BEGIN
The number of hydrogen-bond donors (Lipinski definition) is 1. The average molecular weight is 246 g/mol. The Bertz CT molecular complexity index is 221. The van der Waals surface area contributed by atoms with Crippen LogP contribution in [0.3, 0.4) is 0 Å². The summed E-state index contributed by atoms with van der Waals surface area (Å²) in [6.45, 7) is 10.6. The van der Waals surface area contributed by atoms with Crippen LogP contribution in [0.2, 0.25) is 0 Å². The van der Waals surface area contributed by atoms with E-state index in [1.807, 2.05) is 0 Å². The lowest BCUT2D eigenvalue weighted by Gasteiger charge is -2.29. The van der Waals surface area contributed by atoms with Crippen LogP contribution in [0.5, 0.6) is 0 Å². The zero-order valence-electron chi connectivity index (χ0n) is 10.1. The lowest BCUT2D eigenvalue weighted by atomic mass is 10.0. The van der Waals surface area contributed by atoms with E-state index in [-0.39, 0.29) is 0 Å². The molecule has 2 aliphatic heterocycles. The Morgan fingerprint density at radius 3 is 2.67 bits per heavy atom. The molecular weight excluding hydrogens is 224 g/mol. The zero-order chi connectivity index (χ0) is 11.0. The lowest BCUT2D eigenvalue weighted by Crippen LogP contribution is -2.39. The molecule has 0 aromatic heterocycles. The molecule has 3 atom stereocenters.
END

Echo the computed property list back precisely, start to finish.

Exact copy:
The number of hydrogen-bond donors (Lipinski definition) is 1. The average molecular weight is 246 g/mol. The Bertz CT molecular complexity index is 221. The van der Waals surface area contributed by atoms with Crippen LogP contribution in [0.3, 0.4) is 0 Å². The summed E-state index contributed by atoms with van der Waals surface area (Å²) in [6.45, 7) is 10.6. The van der Waals surface area contributed by atoms with Crippen LogP contribution in [0.2, 0.25) is 0 Å². The van der Waals surface area contributed by atoms with E-state index in [1.807, 2.05) is 0 Å². The lowest BCUT2D eigenvalue weighted by Gasteiger charge is -2.29. The van der Waals surface area contributed by atoms with Crippen LogP contribution in [0.5, 0.6) is 0 Å². The zero-order valence-electron chi connectivity index (χ0n) is 10.1. The lowest BCUT2D eigenvalue weighted by atomic mass is 10.0. The van der Waals surface area contributed by atoms with E-state index in [-0.39, 0.29) is 0 Å². The molecule has 2 aliphatic heterocycles. The Morgan fingerprint density at radius 3 is 2.67 bits per heavy atom. The molecular weight excluding hydrogens is 224 g/mol. The zero-order chi connectivity index (χ0) is 11.0. The lowest BCUT2D eigenvalue weighted by Crippen LogP contribution is -2.39. The molecule has 0 aromatic heterocycles. The molecule has 3 atom stereocenters.